Monday, January 23, 2012

**NEW PAINTINGS**: Paintings for Our Fetal Demise Project at the Medical Center of Aurora

I am a labor and delivery nurse. I have one of the most BLESSED jobs on the planet. I don't know if you can comprehend or imagine the amazing rush that comes from helping someone bring their family member into the world. Some families experience this first-hand when their children are born. I get to be in on it upwards of 3 days per week. It is amazing.

As amazing as my job is, there is also a more somber side to it--the issue of fetal and neonatal demise. Most people expect when they become pregnant that they will deliver a healthy, happy baby. There are numerous reasons why things can go wrong along the way. When they do, our labor and delivery staff nurses, anesthesiologists, and scrub techs are the ones who help these families through one of the most difficult times of their lives. If it is a baby that is lost at home, we recover the mom at the hospital. If a baby is lost in utero, we labor, deliver, and care for the family afterwards. It is truly an honor and a special calling to be part of such circumstances.

Nothing breaks my heart more than sending home a mother and father empty handed. I have seen people suffer great loss. There are tears that flow that cannot be stopped. I will say that I am extremely proud of my hospital for their extra efforts in the area of fetal demise. We have an entire fetal demise committee that cares for these families, acknowledges their lost children, and contributes to the healing process. They do this by providing compassionate care, support, and by caring for these babies--though they never got their chance at life.

 We provide clothing for the infant that is donated from outside organizations. The clothing can dress babies from 15-40 weeks gestation. The mothers get to choose their outfits. We provide books, teddy bears, blankets, footprints, hand prints, and photographs. These are only a few of the things that we do, but they make a huge difference in the healing process for the parents.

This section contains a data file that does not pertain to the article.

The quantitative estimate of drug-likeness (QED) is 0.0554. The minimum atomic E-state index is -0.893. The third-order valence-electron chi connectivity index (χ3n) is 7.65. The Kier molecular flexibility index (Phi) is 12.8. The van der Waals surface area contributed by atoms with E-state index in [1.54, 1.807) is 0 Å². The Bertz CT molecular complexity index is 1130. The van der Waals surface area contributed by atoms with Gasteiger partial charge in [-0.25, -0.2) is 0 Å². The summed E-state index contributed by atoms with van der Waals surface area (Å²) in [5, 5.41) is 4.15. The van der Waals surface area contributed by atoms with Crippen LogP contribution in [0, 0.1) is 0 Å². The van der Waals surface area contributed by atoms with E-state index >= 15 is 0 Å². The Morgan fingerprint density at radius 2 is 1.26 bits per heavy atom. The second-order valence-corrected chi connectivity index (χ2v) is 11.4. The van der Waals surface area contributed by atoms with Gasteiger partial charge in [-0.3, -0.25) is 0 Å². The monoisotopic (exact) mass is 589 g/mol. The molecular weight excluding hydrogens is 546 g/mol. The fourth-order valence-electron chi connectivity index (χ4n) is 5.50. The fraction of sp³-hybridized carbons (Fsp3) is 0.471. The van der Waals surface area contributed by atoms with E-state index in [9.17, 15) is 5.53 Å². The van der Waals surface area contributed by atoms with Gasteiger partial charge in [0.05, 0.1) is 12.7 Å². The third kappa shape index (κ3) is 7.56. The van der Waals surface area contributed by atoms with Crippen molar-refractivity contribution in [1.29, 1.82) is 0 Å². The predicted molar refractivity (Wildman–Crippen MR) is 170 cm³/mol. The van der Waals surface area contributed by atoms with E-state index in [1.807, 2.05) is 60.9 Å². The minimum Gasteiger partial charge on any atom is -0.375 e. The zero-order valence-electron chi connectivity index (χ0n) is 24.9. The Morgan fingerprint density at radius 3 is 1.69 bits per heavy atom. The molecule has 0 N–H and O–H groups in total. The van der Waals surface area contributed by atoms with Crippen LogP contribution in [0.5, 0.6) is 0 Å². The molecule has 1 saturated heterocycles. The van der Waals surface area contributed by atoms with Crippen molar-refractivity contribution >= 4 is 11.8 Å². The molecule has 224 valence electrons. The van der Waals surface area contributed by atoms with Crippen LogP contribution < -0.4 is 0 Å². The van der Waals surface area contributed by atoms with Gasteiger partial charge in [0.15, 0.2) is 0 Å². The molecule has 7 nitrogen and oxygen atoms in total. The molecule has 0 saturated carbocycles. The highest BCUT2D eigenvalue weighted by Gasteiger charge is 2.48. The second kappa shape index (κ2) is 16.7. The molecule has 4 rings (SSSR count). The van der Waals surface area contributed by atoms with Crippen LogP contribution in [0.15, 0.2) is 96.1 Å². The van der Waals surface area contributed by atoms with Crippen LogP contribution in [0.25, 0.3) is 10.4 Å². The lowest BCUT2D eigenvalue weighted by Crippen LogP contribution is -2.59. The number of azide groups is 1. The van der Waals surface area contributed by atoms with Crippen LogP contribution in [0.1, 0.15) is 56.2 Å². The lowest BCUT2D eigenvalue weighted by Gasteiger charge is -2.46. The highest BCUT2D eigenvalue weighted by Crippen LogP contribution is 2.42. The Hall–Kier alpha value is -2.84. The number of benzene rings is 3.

We labor, deliver, and recover our fetal demise families on the labor and delivery unit. We do not send them over to postpartum so that they do not have to be on a unit with crying, live babies. While they are with us, we mark their doors with little laminated hearts to indicate to our staff that we need to be more sensitive and caring when entering these rooms. This has been a great way to prepare people if they walk in and an infant who has passed is lying on the baby warmer or in a crib next to the bed. It also helps our staff to acknowledge the parents and show a more caring heart toward them.

I was recently approached by one of my coworkers on our fetal demise committee, and asked if I would make some paintings to hang outside the door of our demise patients--just something to go above and beyond to acknowledge their situation, yet still be subtle and respectful about it.

I made two paintings for such purpose. The first is seen in these initial two pictures. The families of these lost babies often refer to them as "angels". I wanted to make a painting that symbolized that the care of their child had be transferred into the arms of an angel, and, hence, titled, "In The Arms of The Angels".

I realize that not all families are Christian, or believers of God, so I wanted to make another painting that was more "celestial" in nature. It is a baby cradled in the moon resting above the earth. It is titled, "Lullaby".

These babies and families who suffer fetal demise absolutely touch my heart. Being able to have the opportunity to bathe the babies, dress them, take their footprints, acknowledge them as humans, and to help their family through the grieving process is an awesome responsibility. I have found myself rocking these babies, and praying over these babies at every opportunity. It is also an area I feel very strongly about recruiting help where I can. I know how important everything we provide for these families is. These paintings are one more way we can show them that we care.

I continue to encourage anyone who has the skills for either sewing, knitting, or professional photography to call your local hospitals and get in touch with their labor and delivery units to see how you can help with fetal/neonatal demise programs. Baby buntings, outfits, hats, and blankets are always needed, as well as the opportunity to have professional family photographs at no charge to the patients. The "Now I Lay Me Down to Sleep" program for professional photography is a great way to get involved. They are always in need of more volunteer professional photographers. The can be contacted at


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